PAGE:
Carney Slams Critics as Bank of England Boosts Brexit Response

  • UKIP leader Farage accuses governor of ‘talking down Britain’
  • BOE head signaled more policy easing in coming months

Mark Carney, governor of the Bank of England (BOE), speaks during a news conference in the City of London, U.K., on Thursday, June 30, 2016.

Photographer: Chris Ratcliffe/Bloomberg

Mark Carney is hitting back against his critics, and he reckons he has the evidence to back him.

With the pound at a three-decade low and confidence in the economy faltering, the Bank of England governor wants the nation’s warring politicians and those who accused him of compromising the bank’s independence to remember that he warned this was likely.

Mark Carney speaks on July 5.

Photographer: Chris Ratcliffe/Bloomberg

“What we said in terms of the risks to the economic outlook, in terms of the risks to financial stability -- does anyone in this room not think that those risks have begun to manifest?” Carney asked members of the press and financial industry after a speech in London on Thursday. “So we did our job.”

The governor’s comments before the June 23 referendum, including a warning that Brexit could lead to a recession, made him a target for the now victorious “Leave” campaign. Even as Carney went on the attack on Thursday, U.K. Independence Party leader Nigel Farage took to Twitter to accuse him of “once again talking down Britain.”

Some of his biggest critics look increasingly close to power after the vote prompted the resignation of Prime Minister David Cameron. Chancellor of the Exchequer George Osborne, the man who appointed the Canadian to run the BOE, and former London Mayor Boris Johnson, who has publicly defended him, have ruled themselves out of the Tory leadership contest.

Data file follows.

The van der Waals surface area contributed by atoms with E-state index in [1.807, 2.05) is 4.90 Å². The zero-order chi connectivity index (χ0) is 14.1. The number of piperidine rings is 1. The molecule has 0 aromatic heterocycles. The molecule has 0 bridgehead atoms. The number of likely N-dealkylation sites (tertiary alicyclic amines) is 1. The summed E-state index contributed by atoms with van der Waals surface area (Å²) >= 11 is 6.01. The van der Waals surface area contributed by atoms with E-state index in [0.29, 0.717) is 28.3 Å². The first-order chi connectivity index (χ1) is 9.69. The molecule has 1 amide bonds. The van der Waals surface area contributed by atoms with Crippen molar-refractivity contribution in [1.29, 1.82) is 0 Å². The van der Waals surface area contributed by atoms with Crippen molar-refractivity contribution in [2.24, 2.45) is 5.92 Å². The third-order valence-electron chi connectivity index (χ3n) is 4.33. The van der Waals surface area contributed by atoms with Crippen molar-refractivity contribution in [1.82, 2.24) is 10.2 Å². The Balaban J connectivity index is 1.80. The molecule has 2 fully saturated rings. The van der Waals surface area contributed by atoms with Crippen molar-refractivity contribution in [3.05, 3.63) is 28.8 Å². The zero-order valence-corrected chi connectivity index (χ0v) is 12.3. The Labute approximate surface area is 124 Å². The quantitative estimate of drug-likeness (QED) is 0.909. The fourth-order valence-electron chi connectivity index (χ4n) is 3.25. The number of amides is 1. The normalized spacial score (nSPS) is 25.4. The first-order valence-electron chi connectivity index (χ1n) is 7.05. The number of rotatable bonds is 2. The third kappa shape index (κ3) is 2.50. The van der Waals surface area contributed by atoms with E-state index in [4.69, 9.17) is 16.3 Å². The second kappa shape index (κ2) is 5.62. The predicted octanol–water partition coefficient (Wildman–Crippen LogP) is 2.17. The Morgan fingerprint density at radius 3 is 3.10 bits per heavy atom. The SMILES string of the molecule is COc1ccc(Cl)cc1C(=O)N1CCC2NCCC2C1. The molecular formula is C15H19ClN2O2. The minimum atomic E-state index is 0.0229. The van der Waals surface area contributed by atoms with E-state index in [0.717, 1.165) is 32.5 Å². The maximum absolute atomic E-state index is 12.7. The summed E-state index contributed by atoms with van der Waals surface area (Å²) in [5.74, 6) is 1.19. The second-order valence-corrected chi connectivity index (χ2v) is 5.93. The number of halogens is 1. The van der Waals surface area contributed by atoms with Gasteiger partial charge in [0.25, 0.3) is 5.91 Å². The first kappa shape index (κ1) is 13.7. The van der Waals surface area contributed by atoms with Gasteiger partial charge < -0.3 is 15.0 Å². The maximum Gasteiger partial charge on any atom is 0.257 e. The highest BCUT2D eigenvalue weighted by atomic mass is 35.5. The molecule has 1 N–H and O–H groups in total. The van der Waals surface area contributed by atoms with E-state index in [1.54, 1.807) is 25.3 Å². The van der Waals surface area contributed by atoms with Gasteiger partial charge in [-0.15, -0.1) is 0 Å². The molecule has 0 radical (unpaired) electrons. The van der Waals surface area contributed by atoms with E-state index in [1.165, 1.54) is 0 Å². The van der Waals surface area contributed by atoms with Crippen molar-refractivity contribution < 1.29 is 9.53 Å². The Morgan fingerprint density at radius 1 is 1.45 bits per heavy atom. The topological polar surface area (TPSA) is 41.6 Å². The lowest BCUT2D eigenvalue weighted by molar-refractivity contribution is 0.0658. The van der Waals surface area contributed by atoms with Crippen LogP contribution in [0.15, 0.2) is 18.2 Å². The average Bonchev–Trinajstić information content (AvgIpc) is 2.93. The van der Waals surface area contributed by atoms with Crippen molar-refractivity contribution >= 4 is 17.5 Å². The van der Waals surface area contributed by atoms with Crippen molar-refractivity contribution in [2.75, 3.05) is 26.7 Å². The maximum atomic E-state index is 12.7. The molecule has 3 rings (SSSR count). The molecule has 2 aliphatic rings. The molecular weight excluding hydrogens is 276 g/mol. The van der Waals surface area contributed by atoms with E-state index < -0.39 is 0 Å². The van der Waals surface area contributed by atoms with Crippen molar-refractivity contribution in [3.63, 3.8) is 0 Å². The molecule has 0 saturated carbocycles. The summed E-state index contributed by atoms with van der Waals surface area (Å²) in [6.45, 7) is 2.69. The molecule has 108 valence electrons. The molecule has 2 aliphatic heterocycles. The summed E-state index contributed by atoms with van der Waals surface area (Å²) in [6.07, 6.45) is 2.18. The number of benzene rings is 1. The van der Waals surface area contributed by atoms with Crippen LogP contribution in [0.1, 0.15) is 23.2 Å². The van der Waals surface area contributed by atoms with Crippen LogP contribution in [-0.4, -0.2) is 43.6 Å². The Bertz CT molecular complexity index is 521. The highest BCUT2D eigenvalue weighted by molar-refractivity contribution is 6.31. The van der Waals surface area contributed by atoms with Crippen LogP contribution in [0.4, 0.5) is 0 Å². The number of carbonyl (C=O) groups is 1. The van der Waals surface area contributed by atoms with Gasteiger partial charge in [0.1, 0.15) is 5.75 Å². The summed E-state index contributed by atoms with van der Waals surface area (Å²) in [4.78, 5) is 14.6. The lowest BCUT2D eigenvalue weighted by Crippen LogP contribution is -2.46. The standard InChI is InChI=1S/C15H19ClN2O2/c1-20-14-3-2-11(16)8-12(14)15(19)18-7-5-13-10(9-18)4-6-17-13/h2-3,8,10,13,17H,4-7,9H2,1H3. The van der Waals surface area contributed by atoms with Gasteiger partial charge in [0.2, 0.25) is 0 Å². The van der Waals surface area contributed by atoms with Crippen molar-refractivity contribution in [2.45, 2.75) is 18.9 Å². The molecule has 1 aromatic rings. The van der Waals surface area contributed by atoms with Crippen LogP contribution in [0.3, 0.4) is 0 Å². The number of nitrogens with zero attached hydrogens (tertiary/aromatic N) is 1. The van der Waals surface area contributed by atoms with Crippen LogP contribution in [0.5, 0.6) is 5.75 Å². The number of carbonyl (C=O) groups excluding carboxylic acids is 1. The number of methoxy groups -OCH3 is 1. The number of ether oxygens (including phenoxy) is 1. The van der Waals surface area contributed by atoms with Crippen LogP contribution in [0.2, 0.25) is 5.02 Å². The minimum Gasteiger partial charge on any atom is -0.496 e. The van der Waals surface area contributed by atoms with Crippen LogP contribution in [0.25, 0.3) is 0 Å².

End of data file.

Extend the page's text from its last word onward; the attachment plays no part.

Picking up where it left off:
Conservative lawmaker and Brexit campaigner Michael Gove, who announced his candidacy for the leadership this week, praised Carney’s actions on Friday. During the debate in the run-up to the vote, he said Britons had “had enough of experts and organizations with acronyms saying they know better.”

Political Squabbles

The new government would “be crazy to get rid of him” but “it really depends who the Chancellor is,” said Alan Clarke, an economist at Scotiabank. “Anyone that decides to fire him or tell him not to stay on would throw more petrol on the flames. What you need now is stability and continuity.”

The Conservative Party has yet to choose a new leader, and politicians campaigning to leave the EU have been slow to put forward plans of what a post-Brexit relationship with the bloc will look like. The U.K.’s exit strategy -- as well as new agreements made with EU leaders and their economic ramifications -- may remain unknown for months to come.

Clear Plan?

Osborne said Friday that while the BOE can support demand, the government must “reduce uncertainty by moving as quickly as possible to a new relationship with Europe.”

Carney also had some pointers.

“In my experience, a plan that is clearly articulated and transparently executed is best of all,” Carney said. “A plan for the U.K.’s current challenges would include a comprehensive strategy for engaging with the EU and the rest of the world -- including clarifying the U.K.’s future trading arrangements, calibrating its openness to migration, ensuring the continuity of capital flows, and confirming the appropriate regulatory framework for the U.K. financial system.”

Amid squabbling over who should be top of both the U.K.’s two main political parties, the BOE has stepped into the leadership vacuum with Carney pledging live on television -- twice -- to support the banks and take any measures needed to bolster the economy. His message that he’s being proactive came with a thinly veiled dig at his political counterparts.

“It would be irresponsible of me or any of my other colleagues to walk away from those obligations,” he said. “Because those are our obligations under statute.”

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